Yes, a brewery could switch from a surety brewer’s bond to a collateral brewer’s bond, or go from a collateral brewer’s bond to a surety brewer’s bond.

Help with a TTB Brewer’s Bond or TTB Brewer’s Notice Application

We regularly help handle TTB bonds as a part of our two Brewer’s Notice federal licensing packages. The first is our Comprehensive TTB Licensing Package, where we oversee the entire licensing process, guiding a brewery through every step of the way and handling all the application drafting. The second is our TTB Application Review, which is geared toward DIY breweries who want to save money by taking a stab at the Brewer’s Notice, but want an experienced professional’s review for completeness, removal of errors that may hold up the application, and guidance on streamlining the application for an efficient TTB review. Breweries in planning may call or email for details.

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The 2015 Beer Tax Bills: Insight and Coverage

Will we see brewery tax reform in 2015? I hope so, no matter which bill ends up making it through the gauntlet.
Will we see brewery tax reform in 2015? I hope so, no matter which bill ends up making it through the gauntlet.

I want to point you to excellent reporting by Chris Drosner (aka the Beer Baron) over at the Wisconsin State Journal on the potential impact of the two competing beer tax bills. Check out his article here. We covered the Beer Institute’s Fair BEER Act and the Brewers Association’s Small BREW Act last week here, and through insightful discussion with Chris, edited it to correct and improve our coverage. Good stuff, and glad the Brewery Law Blog can help create a dialogue on these important topics, which is what Doug envisioned when launching five years ago. Most importantly for this story, Chris helps tell the part that keeps getting lost in other coverage; the Fair BEER Act is not just beneficial for “big beer.” Of course, that act would cause the biggest cuts to the federal revenue, but may also position the majority of today’s brewers for the most explosive growth. Check out Chris’s article for more details on that. What do you think?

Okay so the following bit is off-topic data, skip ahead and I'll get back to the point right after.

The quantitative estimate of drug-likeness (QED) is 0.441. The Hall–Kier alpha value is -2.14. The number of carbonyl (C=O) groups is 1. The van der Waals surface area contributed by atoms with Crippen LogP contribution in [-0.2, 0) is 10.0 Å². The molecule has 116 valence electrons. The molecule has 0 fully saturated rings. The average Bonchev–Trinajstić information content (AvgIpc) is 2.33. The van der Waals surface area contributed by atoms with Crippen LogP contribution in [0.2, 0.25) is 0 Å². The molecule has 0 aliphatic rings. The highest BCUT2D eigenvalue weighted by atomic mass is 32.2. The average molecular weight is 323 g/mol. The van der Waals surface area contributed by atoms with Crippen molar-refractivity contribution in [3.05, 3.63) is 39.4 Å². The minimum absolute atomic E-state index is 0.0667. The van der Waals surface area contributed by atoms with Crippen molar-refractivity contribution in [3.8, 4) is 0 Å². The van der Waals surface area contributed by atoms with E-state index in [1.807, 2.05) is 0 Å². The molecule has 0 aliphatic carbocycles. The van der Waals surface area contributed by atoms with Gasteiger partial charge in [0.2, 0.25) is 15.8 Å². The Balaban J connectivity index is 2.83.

Note: I should disclose, I’m a member of the Brewers Association. However, as a member and given my position as a small-brewery lawyer, I’m interested in what’s best for craft breweries but also the beer industry at large. At times, the line drawing between “us” and “them” and “our growth” vs. “their growth” can seem less important, and this tax scenario might be a case where everyone could come together and agree that more jobs and growth in the entire beer industry is a good thing. After all, consumers still seem to be cheering for the little guys, even when they’re not so little anymore. I doubt that tax cuts and attendant growth across the board will dupe craft consumers and change their David-leaning preferences. Even if big beer exposes more would-be craft beer lovers to the product through their efforts to become more relevant, I think that, just like all of us did, we’d eventually still see those consumers start coming out to their local taprooms, plugging into the truly craft beer scene, and evangelizing the awesome awesome stuff microbreweries are making today. That excites me more than line drawing on these tax issues here. Either way, passage of some measure of brewery tax reform would be a wonderful thing, and a huge accomplishment for the industry.